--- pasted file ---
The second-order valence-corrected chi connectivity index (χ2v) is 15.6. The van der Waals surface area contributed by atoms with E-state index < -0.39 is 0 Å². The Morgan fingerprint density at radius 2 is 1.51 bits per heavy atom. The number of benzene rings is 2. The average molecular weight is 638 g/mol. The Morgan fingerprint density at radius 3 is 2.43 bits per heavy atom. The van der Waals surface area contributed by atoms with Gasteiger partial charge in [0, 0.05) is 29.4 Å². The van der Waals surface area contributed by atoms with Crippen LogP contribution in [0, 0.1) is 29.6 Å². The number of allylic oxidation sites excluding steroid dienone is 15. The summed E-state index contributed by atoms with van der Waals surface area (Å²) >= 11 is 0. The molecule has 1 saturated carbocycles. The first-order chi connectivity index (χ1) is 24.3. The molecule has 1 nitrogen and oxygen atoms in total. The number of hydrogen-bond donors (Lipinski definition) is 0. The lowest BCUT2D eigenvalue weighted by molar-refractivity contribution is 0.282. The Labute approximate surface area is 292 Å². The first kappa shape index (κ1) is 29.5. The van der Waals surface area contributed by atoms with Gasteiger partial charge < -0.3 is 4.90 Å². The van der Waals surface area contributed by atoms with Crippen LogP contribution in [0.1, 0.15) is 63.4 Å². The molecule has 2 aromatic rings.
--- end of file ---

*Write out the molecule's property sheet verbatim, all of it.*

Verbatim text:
The second-order valence-corrected chi connectivity index (χ2v) is 15.6. The van der Waals surface area contributed by atoms with E-state index < -0.39 is 0 Å². The Morgan fingerprint density at radius 2 is 1.51 bits per heavy atom. The number of benzene rings is 2. The average molecular weight is 638 g/mol. The Morgan fingerprint density at radius 3 is 2.43 bits per heavy atom. The van der Waals surface area contributed by atoms with Gasteiger partial charge in [0, 0.05) is 29.4 Å². The van der Waals surface area contributed by atoms with Crippen LogP contribution in [0, 0.1) is 29.6 Å². The number of allylic oxidation sites excluding steroid dienone is 15. The summed E-state index contributed by atoms with van der Waals surface area (Å²) >= 11 is 0. The molecule has 1 saturated carbocycles. The first-order chi connectivity index (χ1) is 24.3. The molecule has 1 nitrogen and oxygen atoms in total. The number of hydrogen-bond donors (Lipinski definition) is 0. The lowest BCUT2D eigenvalue weighted by molar-refractivity contribution is 0.282. The Labute approximate surface area is 292 Å². The first kappa shape index (κ1) is 29.5. The van der Waals surface area contributed by atoms with Gasteiger partial charge < -0.3 is 4.90 Å². The van der Waals surface area contributed by atoms with Crippen LogP contribution in [0.1, 0.15) is 63.4 Å². The molecule has 2 aromatic rings.